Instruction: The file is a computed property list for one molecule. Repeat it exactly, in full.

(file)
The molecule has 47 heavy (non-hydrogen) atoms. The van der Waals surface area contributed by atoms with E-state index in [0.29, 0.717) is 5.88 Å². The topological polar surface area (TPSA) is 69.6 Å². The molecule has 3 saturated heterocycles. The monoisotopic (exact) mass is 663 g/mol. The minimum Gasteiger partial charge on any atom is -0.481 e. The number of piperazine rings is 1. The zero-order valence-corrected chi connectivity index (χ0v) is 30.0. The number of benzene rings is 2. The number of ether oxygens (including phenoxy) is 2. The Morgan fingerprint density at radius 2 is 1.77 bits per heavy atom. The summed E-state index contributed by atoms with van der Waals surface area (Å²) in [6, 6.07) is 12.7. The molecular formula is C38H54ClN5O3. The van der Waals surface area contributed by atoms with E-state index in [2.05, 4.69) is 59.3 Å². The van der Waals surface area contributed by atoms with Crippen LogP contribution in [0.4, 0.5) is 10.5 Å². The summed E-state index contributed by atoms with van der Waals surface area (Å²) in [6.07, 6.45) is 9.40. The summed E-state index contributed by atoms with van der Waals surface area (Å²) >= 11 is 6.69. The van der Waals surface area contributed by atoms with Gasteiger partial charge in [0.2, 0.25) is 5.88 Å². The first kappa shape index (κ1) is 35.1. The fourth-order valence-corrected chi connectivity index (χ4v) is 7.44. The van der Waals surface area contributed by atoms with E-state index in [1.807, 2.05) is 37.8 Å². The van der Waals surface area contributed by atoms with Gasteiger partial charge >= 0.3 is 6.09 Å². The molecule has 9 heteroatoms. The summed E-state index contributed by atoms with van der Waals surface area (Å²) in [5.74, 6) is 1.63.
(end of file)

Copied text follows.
The molecule has 47 heavy (non-hydrogen) atoms. The van der Waals surface area contributed by atoms with E-state index in [0.29, 0.717) is 5.88 Å². The topological polar surface area (TPSA) is 69.6 Å². The molecule has 3 saturated heterocycles. The monoisotopic (exact) mass is 663 g/mol. The minimum Gasteiger partial charge on any atom is -0.481 e. The number of piperazine rings is 1. The zero-order valence-corrected chi connectivity index (χ0v) is 30.0. The number of benzene rings is 2. The number of ether oxygens (including phenoxy) is 2. The Morgan fingerprint density at radius 2 is 1.77 bits per heavy atom. The summed E-state index contributed by atoms with van der Waals surface area (Å²) in [6, 6.07) is 12.7. The molecular formula is C38H54ClN5O3. The van der Waals surface area contributed by atoms with E-state index in [2.05, 4.69) is 59.3 Å². The van der Waals surface area contributed by atoms with Crippen LogP contribution in [0.4, 0.5) is 10.5 Å². The summed E-state index contributed by atoms with van der Waals surface area (Å²) in [6.07, 6.45) is 9.40. The summed E-state index contributed by atoms with van der Waals surface area (Å²) >= 11 is 6.69. The van der Waals surface area contributed by atoms with Gasteiger partial charge in [0.2, 0.25) is 5.88 Å². The first kappa shape index (κ1) is 35.1. The fourth-order valence-corrected chi connectivity index (χ4v) is 7.44. The van der Waals surface area contributed by atoms with E-state index in [1.807, 2.05) is 37.8 Å². The van der Waals surface area contributed by atoms with Gasteiger partial charge >= 0.3 is 6.09 Å². The molecule has 9 heteroatoms. The summed E-state index contributed by atoms with van der Waals surface area (Å²) in [5.74, 6) is 1.63.